4. Speak Their Language
Though “because it’s the right thing to do” should be enough reason for someone to take action, leadership might need more reason to push an inclusion initiative to the top of their to-do list.
To do this, you must speak to the benefits of an inclusive workplace. The fact of the matter is, the numbers don’t lie. According to a McKinsey study, companies with diverse executive boards see a return on equity that’s 53 percent higher than those that are less diverse. Further, more diverse businesses generated, on average, 14 percent higher earnings before interest and tax.
Include points that go beyond numbers as well: more people with different life experiences, means more perspectives in brainstorming sessions, resulting in more creative work.
Leveling with your leadership team and speaking to how creating an inclusive environment would aid in the success of the company will nudge them in the right direction.
5. Change the Conversation
Many companies misuse the words “diversity” and “inclusion.” Sometimes they even use them interchangeably. A company that is diverse is one that employs people from a wide range of backgrounds and life experiences. An inclusive company is one that encourages and applauds self-expression in the workplace.
It’s important to note that a company can be diverse and not inclusive. For instance, if a company enforces a dress code that excludes certain garments, hairstyles, or jewelry, they could be, intentionally or not, forcing people to assimilate to a previously held standard, or leaving people out of their considerations. Though their environment might be “diverse,” they aren’t empowering employees to push back, speak up, or express themselves freely.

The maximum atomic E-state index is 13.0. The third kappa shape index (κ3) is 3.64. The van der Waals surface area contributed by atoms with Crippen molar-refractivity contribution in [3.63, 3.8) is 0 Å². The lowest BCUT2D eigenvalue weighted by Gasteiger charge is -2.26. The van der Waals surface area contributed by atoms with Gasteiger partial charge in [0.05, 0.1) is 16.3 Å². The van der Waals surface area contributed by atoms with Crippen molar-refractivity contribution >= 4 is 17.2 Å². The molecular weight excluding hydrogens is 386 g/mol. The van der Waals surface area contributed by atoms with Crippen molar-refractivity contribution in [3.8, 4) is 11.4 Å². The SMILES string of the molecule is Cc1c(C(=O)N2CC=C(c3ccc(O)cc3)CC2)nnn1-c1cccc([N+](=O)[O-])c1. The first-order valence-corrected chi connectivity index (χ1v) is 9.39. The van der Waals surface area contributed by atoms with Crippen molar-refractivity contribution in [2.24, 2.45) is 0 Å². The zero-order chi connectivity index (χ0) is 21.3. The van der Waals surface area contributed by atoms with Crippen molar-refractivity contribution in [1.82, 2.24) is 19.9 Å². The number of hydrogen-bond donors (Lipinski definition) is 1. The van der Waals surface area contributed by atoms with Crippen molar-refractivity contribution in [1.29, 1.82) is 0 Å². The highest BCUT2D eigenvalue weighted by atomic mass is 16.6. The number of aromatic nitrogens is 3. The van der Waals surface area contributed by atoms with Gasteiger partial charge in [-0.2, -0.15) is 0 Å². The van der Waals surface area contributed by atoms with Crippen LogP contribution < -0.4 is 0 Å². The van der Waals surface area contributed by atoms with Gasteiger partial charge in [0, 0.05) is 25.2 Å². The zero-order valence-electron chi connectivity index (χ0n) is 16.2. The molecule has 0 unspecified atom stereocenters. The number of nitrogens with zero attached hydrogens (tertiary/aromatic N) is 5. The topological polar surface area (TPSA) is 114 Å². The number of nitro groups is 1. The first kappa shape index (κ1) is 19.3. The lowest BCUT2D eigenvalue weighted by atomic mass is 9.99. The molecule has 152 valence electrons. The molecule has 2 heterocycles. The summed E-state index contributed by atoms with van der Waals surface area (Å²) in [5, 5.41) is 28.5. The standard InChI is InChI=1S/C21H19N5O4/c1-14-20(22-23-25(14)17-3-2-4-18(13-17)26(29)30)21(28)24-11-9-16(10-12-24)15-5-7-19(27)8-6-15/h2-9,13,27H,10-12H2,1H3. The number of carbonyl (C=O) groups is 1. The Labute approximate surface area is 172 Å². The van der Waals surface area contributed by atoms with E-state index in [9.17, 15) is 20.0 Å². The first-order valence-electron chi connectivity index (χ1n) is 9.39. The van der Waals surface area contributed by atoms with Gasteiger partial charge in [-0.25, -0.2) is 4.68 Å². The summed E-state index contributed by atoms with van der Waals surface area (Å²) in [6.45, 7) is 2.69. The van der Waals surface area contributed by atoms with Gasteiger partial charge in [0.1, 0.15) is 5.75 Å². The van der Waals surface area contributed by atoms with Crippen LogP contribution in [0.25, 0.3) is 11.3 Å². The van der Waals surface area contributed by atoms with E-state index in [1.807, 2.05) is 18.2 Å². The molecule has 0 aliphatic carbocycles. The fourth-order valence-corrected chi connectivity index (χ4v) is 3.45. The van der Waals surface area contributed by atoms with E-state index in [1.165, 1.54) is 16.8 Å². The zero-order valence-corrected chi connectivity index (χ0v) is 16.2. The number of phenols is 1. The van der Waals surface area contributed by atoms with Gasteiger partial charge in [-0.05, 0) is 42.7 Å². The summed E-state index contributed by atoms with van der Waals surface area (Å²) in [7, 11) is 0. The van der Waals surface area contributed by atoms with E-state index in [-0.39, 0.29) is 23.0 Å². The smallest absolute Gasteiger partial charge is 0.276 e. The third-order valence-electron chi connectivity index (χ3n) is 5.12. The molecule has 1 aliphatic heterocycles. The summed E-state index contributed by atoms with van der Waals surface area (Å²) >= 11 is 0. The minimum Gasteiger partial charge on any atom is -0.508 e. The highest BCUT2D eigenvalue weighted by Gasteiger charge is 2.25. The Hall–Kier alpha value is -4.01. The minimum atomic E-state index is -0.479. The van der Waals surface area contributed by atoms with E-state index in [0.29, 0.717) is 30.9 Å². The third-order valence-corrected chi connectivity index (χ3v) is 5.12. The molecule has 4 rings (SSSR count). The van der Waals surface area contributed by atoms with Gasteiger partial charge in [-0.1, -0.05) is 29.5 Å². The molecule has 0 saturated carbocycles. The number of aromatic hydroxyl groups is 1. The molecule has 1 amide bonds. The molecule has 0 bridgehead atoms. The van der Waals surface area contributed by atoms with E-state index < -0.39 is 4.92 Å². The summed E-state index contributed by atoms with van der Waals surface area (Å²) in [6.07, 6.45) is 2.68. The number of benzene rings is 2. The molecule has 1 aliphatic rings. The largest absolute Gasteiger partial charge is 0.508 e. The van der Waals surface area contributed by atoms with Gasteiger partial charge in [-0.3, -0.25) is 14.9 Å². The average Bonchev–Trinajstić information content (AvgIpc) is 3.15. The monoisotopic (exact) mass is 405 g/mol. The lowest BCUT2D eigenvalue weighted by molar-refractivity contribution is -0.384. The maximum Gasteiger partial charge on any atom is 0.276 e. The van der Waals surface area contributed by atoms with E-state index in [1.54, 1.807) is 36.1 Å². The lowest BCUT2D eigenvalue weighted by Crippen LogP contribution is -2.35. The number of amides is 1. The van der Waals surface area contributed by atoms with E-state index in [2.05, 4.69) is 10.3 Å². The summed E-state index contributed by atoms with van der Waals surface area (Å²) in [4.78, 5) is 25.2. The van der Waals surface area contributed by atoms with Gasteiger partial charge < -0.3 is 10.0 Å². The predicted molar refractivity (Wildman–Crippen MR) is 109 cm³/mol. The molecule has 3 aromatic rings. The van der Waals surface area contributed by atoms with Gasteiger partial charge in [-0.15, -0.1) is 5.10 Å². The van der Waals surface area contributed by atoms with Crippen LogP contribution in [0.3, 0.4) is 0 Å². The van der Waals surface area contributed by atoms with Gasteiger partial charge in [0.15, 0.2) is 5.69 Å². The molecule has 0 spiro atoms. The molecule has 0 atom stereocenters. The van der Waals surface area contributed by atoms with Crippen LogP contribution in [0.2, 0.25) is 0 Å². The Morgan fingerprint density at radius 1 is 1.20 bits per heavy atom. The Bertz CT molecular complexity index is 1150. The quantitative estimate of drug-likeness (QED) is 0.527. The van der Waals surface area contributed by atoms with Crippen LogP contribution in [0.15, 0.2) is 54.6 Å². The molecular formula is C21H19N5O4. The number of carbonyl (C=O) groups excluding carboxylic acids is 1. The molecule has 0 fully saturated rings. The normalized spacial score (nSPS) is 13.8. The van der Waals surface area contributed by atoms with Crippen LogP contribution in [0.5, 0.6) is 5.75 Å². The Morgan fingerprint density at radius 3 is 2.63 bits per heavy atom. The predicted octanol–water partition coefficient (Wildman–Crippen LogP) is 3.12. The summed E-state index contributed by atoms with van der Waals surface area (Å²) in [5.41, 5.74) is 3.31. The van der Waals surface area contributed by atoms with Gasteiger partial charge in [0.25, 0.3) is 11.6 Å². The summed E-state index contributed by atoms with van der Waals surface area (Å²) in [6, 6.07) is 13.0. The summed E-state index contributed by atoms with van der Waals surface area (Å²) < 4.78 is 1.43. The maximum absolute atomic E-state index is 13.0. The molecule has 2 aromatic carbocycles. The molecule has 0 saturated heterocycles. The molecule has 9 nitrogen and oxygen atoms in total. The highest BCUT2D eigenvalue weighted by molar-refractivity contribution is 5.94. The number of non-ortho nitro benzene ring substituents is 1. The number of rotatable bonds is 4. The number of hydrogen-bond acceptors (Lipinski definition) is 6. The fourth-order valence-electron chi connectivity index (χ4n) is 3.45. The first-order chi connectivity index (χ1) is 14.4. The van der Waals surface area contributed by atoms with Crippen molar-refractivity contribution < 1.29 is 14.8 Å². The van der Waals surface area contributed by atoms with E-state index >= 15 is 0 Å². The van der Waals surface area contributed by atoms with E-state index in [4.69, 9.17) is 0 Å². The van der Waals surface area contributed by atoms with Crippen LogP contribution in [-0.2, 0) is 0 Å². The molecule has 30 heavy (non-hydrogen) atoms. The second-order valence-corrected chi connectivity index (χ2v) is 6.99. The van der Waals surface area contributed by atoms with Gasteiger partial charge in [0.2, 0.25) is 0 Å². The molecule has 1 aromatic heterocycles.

It’s also important to note the implications of the word “diverse.” A single person cannot be “diverse.” A person with a marginalized identity might not identify as diverse. According to Anna Holmes, a Times magazine columnist, when “diverse” is applied to human beings, it positions white, heterosexual, cisgender men as the normal or default, and everyone else as abnormal. That’s not very inclusive, right?
Encourage your leadership team and the rest of your company to use the terms correctly. (Your copywriters will love the linguistic conversation around these words!) Encouraging correct use of the terms “diversity” and “inclusion” can help position the company as one that’s inclusive-minded and focused on bettering their company in a small but effective way.
6. Start the Conversation
There’s no easy way to start talking about it, but coming armed with resources and knowledge will give you the tools you need to make a good case for a more inclusive workplace. In America’s current divided political climate, there’s no better time to discuss how your company can be more inclusive and accepting. Meeting your leadership team where they’re at and stepping up to help out will make the transition seamless, leaving them thankful you spoke up.
/written by Nora Allen